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    Tips of the Trade

    "Pickelhaube" Picks


    Posted: 5.6.2002

    Bruce and Dan and helmets

    Bruce Herman educates ANTIQUES ROADSHOW host Dan Elias about spiked military helmets.

    Old picture of soldiers

    The spike distinguishes the pickelhaube helmet.

    WW1 models

    These helmets are from the era of the First World War.

    Older, shinier helmets

    Though they've been polished to a brighter finish than the WWI helmets above, these pickelhaubes are actually older—and more valuable.

    Universally Popular
    Militaria expert Bruce Herman says that most collectors are drawn to "pickelhaube" helmets for one reason. "Their appeal is the spike," Bruce says of the pointy adornment known as a "spitze" in German. "That feature makes these helmets unique, and they set the tone for helmets through the second half of the 19th century."

    Tips for collecting this historic variety of military headgear

    But it's not only Americans (their most common collectors) who desire them. "These are universally popular," explains Bruce, who is based in Pasadena, California. "Collectors come from Australia, Sweden, Germany, South America ... I've encountered collectors from all over the world." We asked Bruce to educate ANTIQUES ROADSHOW fans about the history of pickelhaube helmets and to provide some tips to potential collectors about what to look for. Here's what he told us.

    A Prussian Design
    The pickelhaube helmet was introduced in 1842, at a time when King Friedrich Wilhelm IV of Prussia undertook a major modernization of his army. Until then, his soldiers still wore the shako style typical of the Napoleonic Wars. Wilhelm tossed aside this headgear—tall, cylindrical hats now commonly worn by school marching bands—popular among Western armies in the late 18th and early 19th centuries.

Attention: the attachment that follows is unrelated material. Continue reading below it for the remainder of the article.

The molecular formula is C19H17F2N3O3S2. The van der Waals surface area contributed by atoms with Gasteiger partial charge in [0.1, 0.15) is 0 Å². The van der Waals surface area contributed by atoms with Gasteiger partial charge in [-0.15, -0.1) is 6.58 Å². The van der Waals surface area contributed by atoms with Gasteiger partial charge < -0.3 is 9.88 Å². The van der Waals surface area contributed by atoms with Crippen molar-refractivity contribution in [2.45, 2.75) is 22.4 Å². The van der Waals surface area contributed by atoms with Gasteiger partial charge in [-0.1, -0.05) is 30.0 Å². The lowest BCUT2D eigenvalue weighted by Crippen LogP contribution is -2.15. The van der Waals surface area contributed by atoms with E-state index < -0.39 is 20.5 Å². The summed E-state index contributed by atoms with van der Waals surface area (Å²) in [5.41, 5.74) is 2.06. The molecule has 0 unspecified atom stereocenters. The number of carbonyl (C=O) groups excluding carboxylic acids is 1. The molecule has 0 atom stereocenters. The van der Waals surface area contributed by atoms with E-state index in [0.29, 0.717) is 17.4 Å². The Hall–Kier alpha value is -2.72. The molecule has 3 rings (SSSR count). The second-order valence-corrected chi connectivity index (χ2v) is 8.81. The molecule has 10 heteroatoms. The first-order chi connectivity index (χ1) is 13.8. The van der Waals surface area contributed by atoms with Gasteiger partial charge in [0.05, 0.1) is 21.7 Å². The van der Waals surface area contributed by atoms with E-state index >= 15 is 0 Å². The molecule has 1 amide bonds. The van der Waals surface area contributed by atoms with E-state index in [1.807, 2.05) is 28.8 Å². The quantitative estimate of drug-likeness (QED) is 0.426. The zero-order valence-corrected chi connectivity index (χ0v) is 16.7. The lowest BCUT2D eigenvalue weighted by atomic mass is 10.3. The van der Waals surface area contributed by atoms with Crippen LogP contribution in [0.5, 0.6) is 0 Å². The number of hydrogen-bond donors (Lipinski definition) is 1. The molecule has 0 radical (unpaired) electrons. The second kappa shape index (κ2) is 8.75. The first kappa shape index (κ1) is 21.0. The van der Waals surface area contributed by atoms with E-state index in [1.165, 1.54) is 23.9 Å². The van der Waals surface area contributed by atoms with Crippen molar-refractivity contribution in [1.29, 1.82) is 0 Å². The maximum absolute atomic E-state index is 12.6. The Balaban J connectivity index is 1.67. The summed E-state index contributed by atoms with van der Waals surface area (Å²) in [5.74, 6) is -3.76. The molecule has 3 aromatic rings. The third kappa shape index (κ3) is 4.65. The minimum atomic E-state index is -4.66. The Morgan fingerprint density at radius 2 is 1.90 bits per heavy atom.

"The king wanted a helmet that would set his army apart from any other, so the pickelhaube was born," Bruce explains. The German word "pickelhaube" translates as "pick cap"—in reference to the spike, or pick, on its top.

    But contrary to popular belief, the spike was never meant as a weapon. Notes Bruce: "They were purely ornamental." The spike represented the spontoon, a short pike carried by infantry officers and sergeants in the 18th century.

    After Prussia defeated France in the Franco-German War of 1870-71 and became the dominant army in Europe, "everyone started wearing them," Bruce says. Thirteen countries, including Sweden, Russia, England, the United States (U.S. Marines and Army soldiers wore the helmet from 1881 through 1902), and Mexico followed the fashion, placing spikes on their soldiers' helmets.

    From Uniforms to Collectibles
    During World War I, in the second decade of the 20th century, the spiked helmet went out of fashion, making way for more protective steel helmets, and virtually disappeared following the defeat of Germany in that war. Still, many have survived.

    "If someone wanted to build a collection, they could easily find them," notes Bruce, who recommends militaria shows or arms and armor auctions. The ones worn by soldiers during World War I are the least expensive, and can be had for a few hundred dollars.

    From there, prices can shoot as high as an artillery shell. The first Prussian helmets, especially the more elaborate ones worn by officers, are the most expensive and can sell for thousands, if not tens of thousands, of dollars.

    Advice on Collecting
    For collectors, Bruce advises that condition is everything, especially in the leather-made spiked helmets. "You want something where the leather hasn't shrunk and dried and cracked," Bruce says. "Some of these can look really ugly after a hundred years."

    Another problem for beginning and advanced collectors alike is hybrid helmets made from parts. "The parts are often taken from broken up helmets," Bruce explains. He says a few empty holes in the body of the helmet (new holes must often be drilled for added pieces) often provide evidence of a mix-and-match helmet.

    Adds Bruce: "A little education, and some hands on experience, can usually keep a collector from making a mistake and getting 'stuck' with a put-together helmet."

    Editor's Note: This article was updated on June 19, 2002, to correct an editing error in which the German term "pickelhaube" was incorrectly translated as "pickle helmet." The correct translation of this term is "pick cap," which refers to the spike, or pick, on top of the headpiece, not to its resemblance to a pickle.

    More ANTIQUES ROADSHOW articles from the Arms & Militaria category:
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    Armed With a Colt Letter ... (Mobile, 2007)
    What's the Deal with Confederate Flags? (Salt Lake City, 2007)
    Translation, Please ... (Tampa, 2006)
    "American Indian" or "Native American"? (Bismarck, 2006)
    Spotting "Fake" Firearms

    Dennis Gaffney is a freelance writer in Albany, New York. He has been a regular contributor to ANTIQUES ROADSHOW Online since 1998.